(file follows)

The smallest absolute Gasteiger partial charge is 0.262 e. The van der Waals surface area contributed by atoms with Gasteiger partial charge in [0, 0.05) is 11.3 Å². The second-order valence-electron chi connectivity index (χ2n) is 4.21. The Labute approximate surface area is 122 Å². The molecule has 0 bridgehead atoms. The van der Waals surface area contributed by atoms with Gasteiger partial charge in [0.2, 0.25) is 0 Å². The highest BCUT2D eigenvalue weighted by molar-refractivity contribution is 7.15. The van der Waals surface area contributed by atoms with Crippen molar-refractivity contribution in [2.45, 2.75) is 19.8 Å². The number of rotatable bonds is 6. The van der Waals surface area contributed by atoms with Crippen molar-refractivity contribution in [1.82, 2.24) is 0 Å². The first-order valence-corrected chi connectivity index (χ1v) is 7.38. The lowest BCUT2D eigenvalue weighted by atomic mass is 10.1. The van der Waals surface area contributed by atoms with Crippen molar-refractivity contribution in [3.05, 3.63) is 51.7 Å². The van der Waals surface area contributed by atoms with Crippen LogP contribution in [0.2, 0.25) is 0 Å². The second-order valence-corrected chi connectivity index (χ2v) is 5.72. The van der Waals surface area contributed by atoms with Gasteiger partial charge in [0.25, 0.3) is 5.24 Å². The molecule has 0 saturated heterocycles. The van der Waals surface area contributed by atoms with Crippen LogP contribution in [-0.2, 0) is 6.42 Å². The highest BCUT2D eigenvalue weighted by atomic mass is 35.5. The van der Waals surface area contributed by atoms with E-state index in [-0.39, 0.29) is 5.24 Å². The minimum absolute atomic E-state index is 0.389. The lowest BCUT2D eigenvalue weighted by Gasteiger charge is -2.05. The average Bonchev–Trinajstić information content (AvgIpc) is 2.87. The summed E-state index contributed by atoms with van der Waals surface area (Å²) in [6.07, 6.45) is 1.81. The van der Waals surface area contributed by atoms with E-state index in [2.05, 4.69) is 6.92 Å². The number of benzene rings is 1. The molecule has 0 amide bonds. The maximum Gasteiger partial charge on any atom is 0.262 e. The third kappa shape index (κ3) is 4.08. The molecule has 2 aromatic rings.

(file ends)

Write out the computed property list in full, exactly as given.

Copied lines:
The smallest absolute Gasteiger partial charge is 0.262 e. The van der Waals surface area contributed by atoms with Gasteiger partial charge in [0, 0.05) is 11.3 Å². The second-order valence-electron chi connectivity index (χ2n) is 4.21. The Labute approximate surface area is 122 Å². The molecule has 0 bridgehead atoms. The van der Waals surface area contributed by atoms with Gasteiger partial charge in [0.2, 0.25) is 0 Å². The highest BCUT2D eigenvalue weighted by molar-refractivity contribution is 7.15. The van der Waals surface area contributed by atoms with Crippen molar-refractivity contribution in [2.45, 2.75) is 19.8 Å². The number of rotatable bonds is 6. The van der Waals surface area contributed by atoms with Crippen molar-refractivity contribution in [1.82, 2.24) is 0 Å². The first-order valence-corrected chi connectivity index (χ1v) is 7.38. The lowest BCUT2D eigenvalue weighted by atomic mass is 10.1. The van der Waals surface area contributed by atoms with Crippen molar-refractivity contribution in [3.05, 3.63) is 51.7 Å². The van der Waals surface area contributed by atoms with Crippen LogP contribution in [0.2, 0.25) is 0 Å². The second-order valence-corrected chi connectivity index (χ2v) is 5.72. The van der Waals surface area contributed by atoms with Gasteiger partial charge in [0.25, 0.3) is 5.24 Å². The molecule has 0 saturated heterocycles. The van der Waals surface area contributed by atoms with Crippen LogP contribution in [-0.2, 0) is 6.42 Å². The highest BCUT2D eigenvalue weighted by atomic mass is 35.5. The van der Waals surface area contributed by atoms with E-state index in [-0.39, 0.29) is 5.24 Å². The minimum absolute atomic E-state index is 0.389. The lowest BCUT2D eigenvalue weighted by Gasteiger charge is -2.05. The average Bonchev–Trinajstić information content (AvgIpc) is 2.87. The summed E-state index contributed by atoms with van der Waals surface area (Å²) in [6.07, 6.45) is 1.81. The van der Waals surface area contributed by atoms with E-state index in [2.05, 4.69) is 6.92 Å². The number of benzene rings is 1. The molecule has 0 amide bonds. The maximum Gasteiger partial charge on any atom is 0.262 e. The third kappa shape index (κ3) is 4.08. The molecule has 2 aromatic rings.